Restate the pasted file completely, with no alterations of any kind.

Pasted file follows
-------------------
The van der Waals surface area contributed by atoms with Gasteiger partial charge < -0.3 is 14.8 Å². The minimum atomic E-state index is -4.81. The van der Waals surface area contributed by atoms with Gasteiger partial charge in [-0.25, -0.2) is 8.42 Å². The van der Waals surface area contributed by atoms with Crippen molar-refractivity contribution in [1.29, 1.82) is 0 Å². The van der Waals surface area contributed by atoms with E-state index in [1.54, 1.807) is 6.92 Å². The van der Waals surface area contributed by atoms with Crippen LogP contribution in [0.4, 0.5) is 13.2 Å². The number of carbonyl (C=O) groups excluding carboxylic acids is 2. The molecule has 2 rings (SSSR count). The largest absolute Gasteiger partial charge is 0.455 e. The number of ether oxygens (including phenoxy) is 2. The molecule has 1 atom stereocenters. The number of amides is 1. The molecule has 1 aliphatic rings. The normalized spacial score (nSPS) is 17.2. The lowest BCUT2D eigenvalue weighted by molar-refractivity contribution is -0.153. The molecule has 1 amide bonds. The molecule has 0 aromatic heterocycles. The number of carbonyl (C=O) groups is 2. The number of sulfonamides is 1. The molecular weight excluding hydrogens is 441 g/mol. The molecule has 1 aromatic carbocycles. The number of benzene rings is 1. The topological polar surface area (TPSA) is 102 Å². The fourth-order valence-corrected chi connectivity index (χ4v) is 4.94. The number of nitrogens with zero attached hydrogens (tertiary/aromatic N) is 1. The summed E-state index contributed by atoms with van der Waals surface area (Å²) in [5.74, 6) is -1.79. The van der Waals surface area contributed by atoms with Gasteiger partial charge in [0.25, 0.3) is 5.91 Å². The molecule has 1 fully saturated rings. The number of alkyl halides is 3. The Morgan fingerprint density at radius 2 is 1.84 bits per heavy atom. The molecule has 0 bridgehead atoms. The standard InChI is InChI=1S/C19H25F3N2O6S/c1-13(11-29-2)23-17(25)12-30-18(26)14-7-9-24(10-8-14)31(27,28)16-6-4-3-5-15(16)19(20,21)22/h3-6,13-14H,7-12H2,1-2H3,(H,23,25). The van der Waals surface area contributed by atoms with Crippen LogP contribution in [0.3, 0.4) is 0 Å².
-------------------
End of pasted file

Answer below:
The van der Waals surface area contributed by atoms with Gasteiger partial charge < -0.3 is 14.8 Å². The minimum atomic E-state index is -4.81. The van der Waals surface area contributed by atoms with Gasteiger partial charge in [-0.25, -0.2) is 8.42 Å². The van der Waals surface area contributed by atoms with Crippen molar-refractivity contribution in [1.29, 1.82) is 0 Å². The van der Waals surface area contributed by atoms with E-state index in [1.54, 1.807) is 6.92 Å². The van der Waals surface area contributed by atoms with Crippen LogP contribution in [0.4, 0.5) is 13.2 Å². The number of carbonyl (C=O) groups excluding carboxylic acids is 2. The molecule has 2 rings (SSSR count). The largest absolute Gasteiger partial charge is 0.455 e. The number of ether oxygens (including phenoxy) is 2. The molecule has 1 atom stereocenters. The number of amides is 1. The molecule has 1 aliphatic rings. The normalized spacial score (nSPS) is 17.2. The lowest BCUT2D eigenvalue weighted by molar-refractivity contribution is -0.153. The molecule has 1 amide bonds. The molecule has 0 aromatic heterocycles. The number of carbonyl (C=O) groups is 2. The number of sulfonamides is 1. The molecular weight excluding hydrogens is 441 g/mol. The molecule has 1 aromatic carbocycles. The number of benzene rings is 1. The topological polar surface area (TPSA) is 102 Å². The fourth-order valence-corrected chi connectivity index (χ4v) is 4.94. The number of nitrogens with zero attached hydrogens (tertiary/aromatic N) is 1. The summed E-state index contributed by atoms with van der Waals surface area (Å²) in [5.74, 6) is -1.79. The van der Waals surface area contributed by atoms with Gasteiger partial charge in [0.25, 0.3) is 5.91 Å². The molecule has 1 fully saturated rings. The number of alkyl halides is 3. The Morgan fingerprint density at radius 2 is 1.84 bits per heavy atom. The molecule has 0 bridgehead atoms. The standard InChI is InChI=1S/C19H25F3N2O6S/c1-13(11-29-2)23-17(25)12-30-18(26)14-7-9-24(10-8-14)31(27,28)16-6-4-3-5-15(16)19(20,21)22/h3-6,13-14H,7-12H2,1-2H3,(H,23,25). The van der Waals surface area contributed by atoms with Crippen LogP contribution in [0.3, 0.4) is 0 Å².